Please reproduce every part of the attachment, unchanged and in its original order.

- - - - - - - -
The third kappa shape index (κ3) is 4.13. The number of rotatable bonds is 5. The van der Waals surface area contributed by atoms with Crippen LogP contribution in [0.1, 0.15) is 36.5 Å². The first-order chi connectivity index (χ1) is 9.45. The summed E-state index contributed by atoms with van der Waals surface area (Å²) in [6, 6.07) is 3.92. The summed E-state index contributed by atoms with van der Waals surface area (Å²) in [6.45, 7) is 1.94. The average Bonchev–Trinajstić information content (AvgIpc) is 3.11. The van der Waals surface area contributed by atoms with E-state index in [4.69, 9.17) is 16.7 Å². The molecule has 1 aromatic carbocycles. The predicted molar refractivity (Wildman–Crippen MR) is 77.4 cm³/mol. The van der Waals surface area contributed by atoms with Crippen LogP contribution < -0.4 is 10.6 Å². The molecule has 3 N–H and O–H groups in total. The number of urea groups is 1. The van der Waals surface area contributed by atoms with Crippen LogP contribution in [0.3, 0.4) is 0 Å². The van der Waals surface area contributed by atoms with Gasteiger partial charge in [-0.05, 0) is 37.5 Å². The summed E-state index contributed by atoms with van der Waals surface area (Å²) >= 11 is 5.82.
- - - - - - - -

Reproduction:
The third kappa shape index (κ3) is 4.13. The number of rotatable bonds is 5. The van der Waals surface area contributed by atoms with Crippen LogP contribution in [0.1, 0.15) is 36.5 Å². The first-order chi connectivity index (χ1) is 9.45. The summed E-state index contributed by atoms with van der Waals surface area (Å²) in [6, 6.07) is 3.92. The summed E-state index contributed by atoms with van der Waals surface area (Å²) in [6.45, 7) is 1.94. The average Bonchev–Trinajstić information content (AvgIpc) is 3.11. The van der Waals surface area contributed by atoms with E-state index in [4.69, 9.17) is 16.7 Å². The molecule has 1 aromatic carbocycles. The predicted molar refractivity (Wildman–Crippen MR) is 77.4 cm³/mol. The van der Waals surface area contributed by atoms with Crippen LogP contribution < -0.4 is 10.6 Å². The molecule has 3 N–H and O–H groups in total. The number of urea groups is 1. The van der Waals surface area contributed by atoms with Crippen LogP contribution in [0.3, 0.4) is 0 Å². The van der Waals surface area contributed by atoms with Gasteiger partial charge in [-0.05, 0) is 37.5 Å². The summed E-state index contributed by atoms with van der Waals surface area (Å²) >= 11 is 5.82.